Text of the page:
Waters: Deutsche Bank providing Trump financial records for House probe

The chairwoman of the House Financial Services Committee said Tuesday that Deutsche Bank has begun providing records of its dealings with President TrumpDonald John TrumpJulián Castro: It's time for House Democrats to 'do something' about Trump Warren: Congress is 'complicit' with Trump 'by failing to act' Sanders to join teachers, auto workers striking in Midwest MORE for the panel's probe into the president's finances.

Rep. Maxine WatersMaxine Moore WatersBipartisan housing finance reform on the road less taken Manufacturing group leads coalition to urge Congress to reauthorize Ex-Im Bank Democrats' impeachment message leads to plenty of head-scratching MORE (D-Calif.) said Tuesday that Deutsche Bank has begun cooperating with an investigation into its extensive history with Trump, who borrowed millions of dollars from the bank over several decades.

When asked Tuesday at the Capitol if Deutsche Bank had started to hand over records of it financial relationship with Trump, Waters replied, "Yes."

The chairwoman also said she was satisfied with Deutsche Bank’s cooperation with the probe and that the Financial Services panel is looking into "everything" regarding Trump’s dealings with the bank.

Waters and Rep. Adam SchiffAdam Bennett SchiffHillicon Valley: Lawmakers say Zuckerberg to 'cooperate' on antitrust probes | Dems see victory after McConnell backs election security funds | Twitter takes down fake pro-Saudi accounts Trump asked Ukraine president to investigate Biden's son eight times in one phone call: reports Lawmakers say Zuckerberg has agreed to 'cooperate' with antitrust probe MORE (D-Calif.), chairman of the House Intelligence Committee, are investigating the president’s finances through his ties to Deutsche Bank. The German bank was one of the few financial institutions willing to lend to Trump when others wouldn't deal with him, often using unconventional methods.

The New York Times reported earlier this month that Trump allegedly inflated the value of his assets when applying for loans from Deutsche Bank and used loans from one division of the company to pay off debts to the other.

The dual probe is also focused on potential financial crimes committed by Deutsche Bank, which has paid billions of dollars in fines to settle allegations of money laundering, sanctions violations, market manipulation and risky sales practices.

The Justice Department in 2017 fined Deutsche Bank $630 million for laundering money out of Russia, which some Democrats tied to concerns about collusion between Trump and the Kremlin.

Waters's comments are the latest signal that House Democrats plan to investigate the president’s finances even though Attorney General William BarrWilliam Pelham BarrClarence Thomas, Joe Manchin, Rudy Giuliani among guests at second state visit under Trump Democrats to seek ways to compel release of Trump whistleblower complaint Democrats press Nadler to hold Lewandowski in contempt MORE said Sunday that special counsel Robert MuellerRobert (Bob) Swan MuellerLewandowski says Mueller report was 'very clear' in proving 'there was no obstruction,' despite having 'never' read it Fox's Cavuto roasts Trump over criticism of network Mueller report fades from political conversation MORE concluded that neither Trump nor anyone involved in his presidential campaign conspired with Russia to sway the 2016 election in his favor.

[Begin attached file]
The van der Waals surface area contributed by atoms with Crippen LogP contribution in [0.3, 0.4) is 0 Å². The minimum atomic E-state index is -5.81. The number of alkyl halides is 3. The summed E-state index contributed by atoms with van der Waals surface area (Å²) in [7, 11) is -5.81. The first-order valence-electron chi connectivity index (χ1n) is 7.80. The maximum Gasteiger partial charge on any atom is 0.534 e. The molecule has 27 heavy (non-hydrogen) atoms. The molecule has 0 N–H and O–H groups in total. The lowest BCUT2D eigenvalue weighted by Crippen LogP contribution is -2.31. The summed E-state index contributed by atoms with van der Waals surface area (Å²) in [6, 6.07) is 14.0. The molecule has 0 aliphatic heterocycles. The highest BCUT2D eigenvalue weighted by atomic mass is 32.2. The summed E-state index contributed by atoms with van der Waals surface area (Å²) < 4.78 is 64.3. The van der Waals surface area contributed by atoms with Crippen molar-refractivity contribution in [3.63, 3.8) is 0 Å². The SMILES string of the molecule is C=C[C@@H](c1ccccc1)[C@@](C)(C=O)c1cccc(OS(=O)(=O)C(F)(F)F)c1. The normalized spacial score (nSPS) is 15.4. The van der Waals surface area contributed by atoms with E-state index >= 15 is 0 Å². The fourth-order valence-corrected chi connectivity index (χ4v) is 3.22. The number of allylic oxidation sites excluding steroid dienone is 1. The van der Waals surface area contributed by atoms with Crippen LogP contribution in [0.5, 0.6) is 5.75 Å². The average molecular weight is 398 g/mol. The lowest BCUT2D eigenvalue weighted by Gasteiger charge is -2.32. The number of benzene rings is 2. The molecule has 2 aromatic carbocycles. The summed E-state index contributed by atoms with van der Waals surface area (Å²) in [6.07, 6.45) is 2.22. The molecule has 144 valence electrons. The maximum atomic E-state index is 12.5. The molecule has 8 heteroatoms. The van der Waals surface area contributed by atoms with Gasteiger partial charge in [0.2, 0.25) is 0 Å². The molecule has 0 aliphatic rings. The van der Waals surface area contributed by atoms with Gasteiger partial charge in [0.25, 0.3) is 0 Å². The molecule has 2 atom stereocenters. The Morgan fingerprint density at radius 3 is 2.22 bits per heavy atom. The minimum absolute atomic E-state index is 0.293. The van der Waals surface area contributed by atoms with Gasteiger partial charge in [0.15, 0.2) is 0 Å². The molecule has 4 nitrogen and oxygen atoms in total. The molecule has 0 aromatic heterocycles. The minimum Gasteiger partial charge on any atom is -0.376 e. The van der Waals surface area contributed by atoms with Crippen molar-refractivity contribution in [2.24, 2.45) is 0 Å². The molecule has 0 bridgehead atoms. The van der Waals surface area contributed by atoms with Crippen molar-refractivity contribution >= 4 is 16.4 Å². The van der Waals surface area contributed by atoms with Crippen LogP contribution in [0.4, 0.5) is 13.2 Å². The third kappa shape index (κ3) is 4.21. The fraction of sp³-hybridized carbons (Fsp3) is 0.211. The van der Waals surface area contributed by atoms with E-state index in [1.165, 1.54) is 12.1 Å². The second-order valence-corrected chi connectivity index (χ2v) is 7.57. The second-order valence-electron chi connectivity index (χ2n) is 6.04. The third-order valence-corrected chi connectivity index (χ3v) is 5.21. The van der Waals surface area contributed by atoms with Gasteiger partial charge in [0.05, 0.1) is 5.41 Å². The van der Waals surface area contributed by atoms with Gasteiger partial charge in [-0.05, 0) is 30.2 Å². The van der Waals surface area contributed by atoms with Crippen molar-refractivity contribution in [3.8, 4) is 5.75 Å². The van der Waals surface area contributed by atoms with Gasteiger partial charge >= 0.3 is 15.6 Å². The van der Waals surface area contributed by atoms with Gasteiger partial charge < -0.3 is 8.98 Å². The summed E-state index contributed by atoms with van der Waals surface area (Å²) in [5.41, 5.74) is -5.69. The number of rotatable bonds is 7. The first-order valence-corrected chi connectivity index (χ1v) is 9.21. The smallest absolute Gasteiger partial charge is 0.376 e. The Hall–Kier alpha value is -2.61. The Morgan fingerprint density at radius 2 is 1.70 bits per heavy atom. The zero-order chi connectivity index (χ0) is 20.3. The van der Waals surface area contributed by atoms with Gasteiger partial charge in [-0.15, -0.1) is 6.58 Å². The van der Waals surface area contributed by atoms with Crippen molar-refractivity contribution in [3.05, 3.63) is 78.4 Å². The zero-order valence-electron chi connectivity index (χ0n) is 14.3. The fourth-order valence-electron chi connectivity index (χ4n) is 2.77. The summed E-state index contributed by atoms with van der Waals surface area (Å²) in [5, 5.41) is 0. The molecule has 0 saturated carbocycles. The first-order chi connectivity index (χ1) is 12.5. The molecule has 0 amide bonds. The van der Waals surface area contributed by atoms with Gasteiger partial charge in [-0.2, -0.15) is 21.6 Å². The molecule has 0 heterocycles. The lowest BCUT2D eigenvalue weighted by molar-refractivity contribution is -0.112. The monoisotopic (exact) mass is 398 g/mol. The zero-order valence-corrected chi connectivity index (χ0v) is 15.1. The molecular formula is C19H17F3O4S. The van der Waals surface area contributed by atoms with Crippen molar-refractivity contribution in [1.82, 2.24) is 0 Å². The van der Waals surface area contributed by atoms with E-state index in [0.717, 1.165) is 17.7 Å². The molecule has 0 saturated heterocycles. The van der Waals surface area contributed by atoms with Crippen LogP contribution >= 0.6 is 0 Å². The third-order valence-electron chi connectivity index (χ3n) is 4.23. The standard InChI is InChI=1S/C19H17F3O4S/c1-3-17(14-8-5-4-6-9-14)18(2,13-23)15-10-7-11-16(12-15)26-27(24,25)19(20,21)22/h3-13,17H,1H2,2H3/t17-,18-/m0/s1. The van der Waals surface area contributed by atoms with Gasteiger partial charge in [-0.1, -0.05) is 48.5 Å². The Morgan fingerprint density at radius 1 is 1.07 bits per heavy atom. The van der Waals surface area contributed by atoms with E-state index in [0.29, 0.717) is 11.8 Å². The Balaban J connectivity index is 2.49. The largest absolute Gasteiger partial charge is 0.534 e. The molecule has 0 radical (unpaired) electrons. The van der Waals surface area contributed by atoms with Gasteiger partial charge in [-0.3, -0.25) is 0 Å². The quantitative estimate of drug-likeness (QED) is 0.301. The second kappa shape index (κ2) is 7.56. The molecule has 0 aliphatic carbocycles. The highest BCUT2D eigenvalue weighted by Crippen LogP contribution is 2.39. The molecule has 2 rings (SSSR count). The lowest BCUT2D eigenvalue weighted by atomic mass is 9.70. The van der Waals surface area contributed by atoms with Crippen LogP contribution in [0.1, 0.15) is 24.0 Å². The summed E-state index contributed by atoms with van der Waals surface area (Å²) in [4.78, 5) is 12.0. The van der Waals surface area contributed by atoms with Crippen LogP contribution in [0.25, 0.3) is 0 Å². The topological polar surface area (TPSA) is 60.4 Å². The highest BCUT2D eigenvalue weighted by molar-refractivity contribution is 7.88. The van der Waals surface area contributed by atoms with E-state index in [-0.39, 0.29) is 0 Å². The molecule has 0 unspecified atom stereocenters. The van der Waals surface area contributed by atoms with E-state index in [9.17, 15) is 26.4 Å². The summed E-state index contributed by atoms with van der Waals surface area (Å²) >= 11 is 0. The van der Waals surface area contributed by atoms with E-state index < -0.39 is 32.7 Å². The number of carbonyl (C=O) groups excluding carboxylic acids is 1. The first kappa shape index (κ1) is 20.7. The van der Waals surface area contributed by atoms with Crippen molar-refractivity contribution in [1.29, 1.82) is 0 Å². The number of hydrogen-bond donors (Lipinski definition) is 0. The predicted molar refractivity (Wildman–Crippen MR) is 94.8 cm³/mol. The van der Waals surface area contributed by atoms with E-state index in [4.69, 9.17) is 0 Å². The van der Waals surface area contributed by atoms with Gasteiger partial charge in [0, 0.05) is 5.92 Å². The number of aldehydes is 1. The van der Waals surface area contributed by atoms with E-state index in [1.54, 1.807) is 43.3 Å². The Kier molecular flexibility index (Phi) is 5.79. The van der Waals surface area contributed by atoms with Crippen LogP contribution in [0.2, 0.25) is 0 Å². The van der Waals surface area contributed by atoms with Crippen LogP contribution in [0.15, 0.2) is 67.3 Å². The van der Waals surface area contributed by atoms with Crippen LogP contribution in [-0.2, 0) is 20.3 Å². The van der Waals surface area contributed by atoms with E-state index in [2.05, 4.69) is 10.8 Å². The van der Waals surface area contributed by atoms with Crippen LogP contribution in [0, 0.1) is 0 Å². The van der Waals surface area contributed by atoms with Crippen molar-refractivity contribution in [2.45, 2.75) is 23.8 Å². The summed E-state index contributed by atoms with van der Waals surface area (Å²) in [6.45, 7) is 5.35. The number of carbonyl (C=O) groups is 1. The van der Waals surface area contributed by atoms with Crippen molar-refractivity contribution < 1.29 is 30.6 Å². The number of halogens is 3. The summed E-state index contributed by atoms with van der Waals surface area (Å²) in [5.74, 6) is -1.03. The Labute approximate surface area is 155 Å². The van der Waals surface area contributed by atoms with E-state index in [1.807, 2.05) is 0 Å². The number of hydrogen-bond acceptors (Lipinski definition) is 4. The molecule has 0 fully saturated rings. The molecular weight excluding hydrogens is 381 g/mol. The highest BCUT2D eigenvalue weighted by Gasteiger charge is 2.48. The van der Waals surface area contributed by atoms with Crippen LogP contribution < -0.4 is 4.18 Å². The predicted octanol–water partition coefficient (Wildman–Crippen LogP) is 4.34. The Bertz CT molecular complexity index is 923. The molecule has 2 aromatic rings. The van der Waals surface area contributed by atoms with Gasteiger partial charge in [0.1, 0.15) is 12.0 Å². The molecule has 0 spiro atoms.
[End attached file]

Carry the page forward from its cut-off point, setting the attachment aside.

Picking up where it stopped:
Deutsche Bank had rebuffed Waters's requests for Trump’s financial records throughout 2017 and 2018, when Democrats were the minority party in the House. But the bank said it would cooperate with Waters’s investigation after Democrats captured the House majority in the November midterm elections.

Waters said Tuesday that she was satisfied with Deutsche Bank’s cooperation with the probe so far.

The chairwoman in February called on Congress to step up scrutiny of Trump’s finances after Michael CohenMichael Dean CohenMichael Cohen denies Omarosa advising him in prison Trump sues to block NY prosecutors' subpoena for his tax returns Senior HUD official reprimanded for making political statements on the job MORE, the president’s former attorney, accused the president of misleading tax officials and insurers about the value of his assets.

Republicans have rejected efforts to investigate the president through his connections to Deutsche Bank. But GOP lawmakers, including Financial Services panel ranking member Rep. Patrick McHenryPatrick Timothy McHenryManufacturing group leads coalition to urge Congress to reauthorize Ex-Im Bank Hasan Minhaj tells Congress: Student loan debt is 'sidelining millions of Americans' Hillicon Valley: Trump seeks review of Pentagon cloud-computing contract | FTC weighs updating kids' internet privacy rules | Schumer calls for FaceApp probe | Report says states need more money to secure elections MORE (R-N.C.), have pressed Deutsche Bank about alleged financial crimes unrelated to Trump.